What Is A Man? Biblical Manhood Examined


The following is taken from St. Paul's Monthly Newsletter.  
To read more newsletter articles from St. Paul's Lutheran, go to: www.anchoredminot.com/news

What is a man? Depending on whom you ask, this question will elicit many answers. And so, instead of trying to navigate all the opinions of manhood in our culture, it is good, right, and salutary to consult what the Word of God says about men and masculinity. First, it must be established that the Bible does not necessarily paint a picture of a muscular man holding a machine gun while smoking a cigar and drinking a beer. Now, the Bible often speaks of masculinity with masculine words such as brotherhood, steadfast, immovable, etc. However, we must be careful not to take a Hollywood view of mankind and superimpose it over the Bible. That is to say, masculinity is not easily characterized by the movie icons of John Wayne, Sylvester Stallone, and Arnold Schwarzenegger. Biblical masculinity is not found in visible signs of strength, loud fits of rage, and clinched jaws of power.

So, if masculinity is not pictured in the way of Hollywood muscles, how is it portrayed? What is Biblical Manhood?

First, masculinity can be thought of with the word - ‘meek.’ Keep in mind that when the Bible uses the word ‘meek,’ it does not mean weak and mousy. The word ‘meek’ is not equivalent to being a coward or insecure. Instead, when the Bible uses the word meek, it means that a person is not easily moved to rage and anger by little insults. It means that a person is not easily ruffled or knocked off guard by frantic fear and worry. It means that they are not easily irritated or provoked by loud, passionate reactions. Simply stated, the word meek means that a person is spiritually composed and strong. We see what meekness looks like in Jesus as He rode into Jerusalem on the donkey and as He suffered on the cross. (Remember, Jesus was not helpless on that cross. He could’ve called down legions of angels. Instead, though, being spiritually composed, He willingly chose the cross and endured the scorn.)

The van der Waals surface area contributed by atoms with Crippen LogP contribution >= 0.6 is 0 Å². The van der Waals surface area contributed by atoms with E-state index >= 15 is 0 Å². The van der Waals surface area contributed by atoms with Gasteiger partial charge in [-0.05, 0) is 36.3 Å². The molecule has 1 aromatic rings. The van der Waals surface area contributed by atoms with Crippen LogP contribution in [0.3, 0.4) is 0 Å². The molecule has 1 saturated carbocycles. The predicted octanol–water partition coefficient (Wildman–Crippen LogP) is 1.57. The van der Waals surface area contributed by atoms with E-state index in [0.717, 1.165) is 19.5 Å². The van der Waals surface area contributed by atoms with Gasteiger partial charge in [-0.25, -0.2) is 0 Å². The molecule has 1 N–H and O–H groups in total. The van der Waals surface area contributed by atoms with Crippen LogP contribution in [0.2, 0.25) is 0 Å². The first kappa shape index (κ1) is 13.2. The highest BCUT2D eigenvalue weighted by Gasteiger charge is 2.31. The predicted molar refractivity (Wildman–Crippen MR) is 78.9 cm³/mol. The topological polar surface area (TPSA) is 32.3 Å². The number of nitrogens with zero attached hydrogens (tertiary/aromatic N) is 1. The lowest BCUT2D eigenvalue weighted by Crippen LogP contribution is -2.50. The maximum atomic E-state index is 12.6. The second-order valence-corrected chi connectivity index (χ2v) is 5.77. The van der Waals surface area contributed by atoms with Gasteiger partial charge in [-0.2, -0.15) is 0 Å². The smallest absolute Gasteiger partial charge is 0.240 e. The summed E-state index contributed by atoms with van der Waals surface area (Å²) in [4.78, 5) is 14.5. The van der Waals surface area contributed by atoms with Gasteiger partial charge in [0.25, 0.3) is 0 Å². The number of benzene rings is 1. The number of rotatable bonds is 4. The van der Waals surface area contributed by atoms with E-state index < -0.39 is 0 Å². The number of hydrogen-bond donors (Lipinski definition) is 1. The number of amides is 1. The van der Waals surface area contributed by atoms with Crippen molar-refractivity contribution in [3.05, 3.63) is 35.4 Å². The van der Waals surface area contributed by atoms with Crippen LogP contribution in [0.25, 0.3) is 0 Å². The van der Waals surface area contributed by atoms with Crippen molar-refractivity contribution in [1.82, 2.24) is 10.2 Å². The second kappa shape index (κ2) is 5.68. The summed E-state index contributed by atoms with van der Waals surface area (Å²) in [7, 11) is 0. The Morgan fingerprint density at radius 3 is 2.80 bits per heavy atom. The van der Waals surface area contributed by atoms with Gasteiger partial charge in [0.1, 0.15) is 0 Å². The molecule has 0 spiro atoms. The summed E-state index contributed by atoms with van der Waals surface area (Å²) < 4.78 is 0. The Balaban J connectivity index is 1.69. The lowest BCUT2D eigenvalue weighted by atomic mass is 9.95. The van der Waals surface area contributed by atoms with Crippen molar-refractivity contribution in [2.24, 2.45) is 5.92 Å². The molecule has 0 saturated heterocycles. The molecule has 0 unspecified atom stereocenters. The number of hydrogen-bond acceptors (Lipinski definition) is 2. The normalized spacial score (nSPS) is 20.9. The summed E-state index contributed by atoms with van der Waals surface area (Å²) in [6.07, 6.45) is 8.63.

Secondly, masculinity can be summarized with another simple word – ‘sacrifice.’ More specifically, in the Epistle of Ephesians, the Apostle Paul tells husbands to love their wives exactly as Christ did for the church. That is to say; husbands are to show love to their wives by giving, not getting. The proper love of a husband to a wife is to sacrifice for her – even die if necessary. And so, properly speaking, masculinity is characterized not only by Biblical meekness (i.e., spiritual composure) but also by self-sacrifice, resulting in a man suffering on behalf of a neighbor in need.

And so, mark this, anytime you see an irrational and unhinged man who is unwilling to suffer and sacrifice for anyone else, you have witnessed the antithesis of manhood. Indeed, bad men are not composed and do not like to suffer but are narcissistic man-children who throw temper tantrums to get what ‘they’ want in order to satisfy ‘their’ comfort. However, Biblical manhood is found in men who – regardless of their muscle mass – go the way of spiritual composure and are willing to suffer and even die, if necessary, for their neighbors around them. After all, a Biblical man knows that his Lord Jesus Christ has already suffered and died on His behalf to give him all that he needs.

In summary, bad men ‘use’ those weaker than themselves; Biblical men, though, become weak to serve those weaker than themselves. Bad men self-satisfy; Biblical men self-sacrifice. Bad men deny the cross and take up their own life; Biblical men take up the cross and lose their life. Bad men indulge the old Adam; Biblical men depend on Christ.

CLICK HERE to 'Like' on Facebook
CLICK HERE to 'Follow' on Twitter
CLICK HERE to Subscribe on iTunes
CLICK HERE to Subscribe on Podbean